This is given when your child is 2, 3 and 4 months old. (The DT part is also given at age 3 to 5 years as a booster.) The DTP-Hib vaccine protects against three different diseases: Diphtheria, Tetanus and Pertussis (whooping cough) and against infection by the bacteria called Haemophilus influenzae type b (Hib).
How long does it protect for?
Studies suggest that immunity can decline in older children. A booster dose of diphtheria, tetanus and acellular pertussis (DTaP) is offered to young children just before they start school. A further booster of tetanus and low dose diphtheria (Td) is now offered to teenagers to improve their long-term immunity to these diseases.
A booster dose of Hib is not needed.
What is diphtheria?
This disease begins with a sore throat and can progress rapidly to cause problems with breathing. It can damage the heart and the nervous system and in severe cases it can kill. Diphtheria has almost been wiped out in the UK, but it still exists in other parts of the world and it is on the increase in parts of Eastern Europe.
What is tetanus?
Tetanus germs are found in soil. They enter the body through a cut or burn. Tetanus is a painful disease that affects the muscles and can cause breathing problems. If it is not treated, it can kill.
And what about whooping cough (pertussis)?
Whooping cough can be very distressing. In young children it can last for several weeks. Children become exhausted by long bouts of coughing which often cause vomiting and choking. In severe cases this disease can kill.
I hadn't heard of Hib before, what is it?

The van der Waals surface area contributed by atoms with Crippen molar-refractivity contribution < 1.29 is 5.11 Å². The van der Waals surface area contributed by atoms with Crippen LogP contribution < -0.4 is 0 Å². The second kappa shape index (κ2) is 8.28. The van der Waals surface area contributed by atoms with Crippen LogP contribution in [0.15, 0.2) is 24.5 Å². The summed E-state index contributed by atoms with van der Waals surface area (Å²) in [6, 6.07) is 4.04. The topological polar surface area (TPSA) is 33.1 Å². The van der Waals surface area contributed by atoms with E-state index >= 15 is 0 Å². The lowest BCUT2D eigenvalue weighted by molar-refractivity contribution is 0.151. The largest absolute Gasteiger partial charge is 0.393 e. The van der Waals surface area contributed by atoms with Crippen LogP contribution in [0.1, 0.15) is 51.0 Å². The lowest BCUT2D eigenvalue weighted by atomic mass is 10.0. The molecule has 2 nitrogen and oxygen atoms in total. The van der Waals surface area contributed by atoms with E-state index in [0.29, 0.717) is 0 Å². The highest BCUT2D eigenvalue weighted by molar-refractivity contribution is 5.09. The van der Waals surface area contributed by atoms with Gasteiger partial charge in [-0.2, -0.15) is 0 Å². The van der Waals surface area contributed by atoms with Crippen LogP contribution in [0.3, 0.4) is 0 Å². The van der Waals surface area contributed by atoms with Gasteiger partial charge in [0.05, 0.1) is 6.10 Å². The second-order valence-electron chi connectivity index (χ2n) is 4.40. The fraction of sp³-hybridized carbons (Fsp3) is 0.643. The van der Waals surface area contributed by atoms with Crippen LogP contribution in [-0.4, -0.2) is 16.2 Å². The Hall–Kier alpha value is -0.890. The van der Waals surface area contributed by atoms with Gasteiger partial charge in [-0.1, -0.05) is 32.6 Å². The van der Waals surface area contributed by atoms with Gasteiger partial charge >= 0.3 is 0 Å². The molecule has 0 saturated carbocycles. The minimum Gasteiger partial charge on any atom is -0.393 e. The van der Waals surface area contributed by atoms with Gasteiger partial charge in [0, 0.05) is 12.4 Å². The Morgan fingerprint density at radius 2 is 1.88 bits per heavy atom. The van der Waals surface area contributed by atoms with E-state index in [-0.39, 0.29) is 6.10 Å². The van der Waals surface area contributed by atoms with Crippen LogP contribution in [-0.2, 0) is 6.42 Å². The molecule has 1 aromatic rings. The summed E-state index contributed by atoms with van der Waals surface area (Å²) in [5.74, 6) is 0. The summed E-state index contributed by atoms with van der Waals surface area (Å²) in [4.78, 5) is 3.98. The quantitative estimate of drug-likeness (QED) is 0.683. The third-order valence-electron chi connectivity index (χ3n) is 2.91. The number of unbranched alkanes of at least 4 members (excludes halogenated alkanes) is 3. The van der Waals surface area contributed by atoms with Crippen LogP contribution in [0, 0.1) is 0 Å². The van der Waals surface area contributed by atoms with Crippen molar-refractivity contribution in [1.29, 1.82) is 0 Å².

Hib is an infection that can cause a number of serious illnesses including blood poisoning, pneumonia and meningitis. All of these diseases can be dangerous if not treated quickly. The Hib vaccine protects your child against this one specific type of meningitis. The Hib vaccine does not protect against any other type of meningitis.
How effective is Hib vaccine?
Before the Hib vaccine became part of the childhood immunisation programme in 1992, over 60 children a year died as a result of Hib infection. And more than twice that number were left with permanent brain damage. Since immunisation began, the number of children with Hib meningitis has dropped by more than 95%.
What are the side effects of the DTP-Hib vaccine?
Your child may get some of the following side effects, which are usually mild.
It is quite normal for your baby to be miserable within 48 hours of the injection.
Your baby may develop a fever.
You may notice a small lump where your baby had the injection. This may last for a few weeks.
If your child has a more severe reaction to the DTP-Hib vaccine, talk to your doctor, nurse or health visitor.
Sometimes, babies have fits a day or two after their DTP-Hib vaccination. If your baby has a fit, call your doctor immediately. Babies usually recover from fits quickly and completely. Young babies can have fits at any time, so having a fit after their vaccination may not neccessarily be linked to the vaccine. Your doctor will decide whether your baby can have more doses of the vaccine. But if you delay the immunisation, it can increase the chances of fits after DTP-Hib vaccine. So it's important to make sure your child gets vaccinated at the right age.
Is it true that the whooping cough vaccine can cause brain damage?
In the 1970s a study was done which seemed to show a link between the whooping cough vaccine and a few babies who suffered brain damage. More recent and reliable studies have not confirmed this theory. But the actual whooping cough disease can cause brain damage.
This information has been sourced from Health Promotion England.